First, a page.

Transforming My Heart

This article was posted on: May 1, 2024

Since entering seminary, my love for the Eucharist has continued to grow.

God’s presence in the ordinary

During my senior year of college, I began to feel increasingly anxious. I was grappling with the fact that the whisper from God to enter seminary that I had first heard in high school had now grown into an audible timbre. I prayed reluctantly, asking God to show me the path He had planned for my life. However, I kept getting the answer that I was not looking for. Eventually, a few months before graduation, I received the peace and strength I needed from God to commit to discerning the priesthood by entering seminary. This transformation, from being hesitant to being open to His call, did not happen overnight. It occurred through the fruits of prayer and the sacraments, particularly the Eucharist.

During that year, I spent hours in front of the Blessed Sacrament and tried to frequent daily Mass as often as possible. Throughout those moments, God was slowly chipping away at my insecurities and doubts and instilling in me His love, made present through His holy Eucharist. As Ezekiel says, “I will give you a new heart and place a new spirit within you, taking from your bodies your stony hearts and giving you natural hearts.” (Ez 36:26) Through the Eucharist, Jesus was softening my own heart to the point where I was finally ready to accept the plan He had for me.

Since entering seminary, my love for the Eucharist has continued to grow. Every morning, starting at 5:45 a.m., the most important parts of our day occur. We begin with a holy hour in front of the Blessed Sacrament, followed by morning prayer and Mass. We know that to become priests of Jesus Christ, we must be priests after the heart of Christ. By being in the presence of God, we are gradually growing in our love for Him. However, this process is not easy. The conversion of our hearts is not a one-time event, but rather a gradual and often arduous journey.

There are many days when I want to hit the snooze button and go back to sleep; many mornings, I venture into the chapel only to have my mind bombarded with distractions of what homework I have or what will be served for breakfast. Worshipping what appears to be a wafer of bread doesn’t exactly stimulate the external senses. But I think it is precisely why God decided to be present to us in every Catholic church throughout the world through the ordinary matter of bread and wine.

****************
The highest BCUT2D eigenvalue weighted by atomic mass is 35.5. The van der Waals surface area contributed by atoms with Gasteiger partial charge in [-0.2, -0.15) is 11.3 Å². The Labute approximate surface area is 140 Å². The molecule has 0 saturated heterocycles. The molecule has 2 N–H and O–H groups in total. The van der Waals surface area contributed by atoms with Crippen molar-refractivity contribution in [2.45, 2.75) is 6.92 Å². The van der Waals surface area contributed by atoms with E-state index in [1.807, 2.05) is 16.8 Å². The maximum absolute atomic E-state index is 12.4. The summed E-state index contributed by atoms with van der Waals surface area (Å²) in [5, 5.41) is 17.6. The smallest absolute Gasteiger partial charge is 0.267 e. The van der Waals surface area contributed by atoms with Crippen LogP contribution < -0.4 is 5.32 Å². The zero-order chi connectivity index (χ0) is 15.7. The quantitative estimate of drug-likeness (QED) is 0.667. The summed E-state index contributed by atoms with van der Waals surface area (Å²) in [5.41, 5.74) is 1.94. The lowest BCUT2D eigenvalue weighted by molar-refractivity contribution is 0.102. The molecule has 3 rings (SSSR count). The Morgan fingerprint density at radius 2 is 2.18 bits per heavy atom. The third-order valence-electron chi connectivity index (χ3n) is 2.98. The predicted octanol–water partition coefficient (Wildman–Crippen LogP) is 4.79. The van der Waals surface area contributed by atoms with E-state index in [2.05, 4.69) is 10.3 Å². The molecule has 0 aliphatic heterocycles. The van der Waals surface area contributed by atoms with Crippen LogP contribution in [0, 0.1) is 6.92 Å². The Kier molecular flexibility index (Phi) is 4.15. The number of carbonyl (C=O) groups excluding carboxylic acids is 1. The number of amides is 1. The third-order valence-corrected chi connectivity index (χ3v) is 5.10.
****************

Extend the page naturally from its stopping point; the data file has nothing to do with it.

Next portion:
When Jesus was walking the earth in his human body, did He look like God? No! But this wasn’t because Jesus wanted to make it difficult for His followers to believe He was God, but rather, out of His love. Because if He appeared to their physical senses as God, His mere presence would be too frightening and overwhelming for the disciples to follow. So, too, in the Eucharist, He makes His presence unassuming so that we can get close to Him, and His love can physically dwell in us. The astounding reality is that through the Eucharist, we can get closer to God than when he was first made incarnate 2,000 years ago.

What a great blessing it is to have the National Eucharistic Pilgrimage traveling through the heart of our diocese. At a time when our country is filled with strife, bitterness, and brokenness among its citizens, this pilgrimage can offer a witness to the transformative love of Christ. Through the Eucharist, our hearts can become more like His as God removes our stony hearts and gives us natural hearts capable of receiving the love He has for every one of us.

Story by John Francis, Seminarian of the Diocese of La Crosse
Published in the May/June 2024 issue of Catholic Life Magazine

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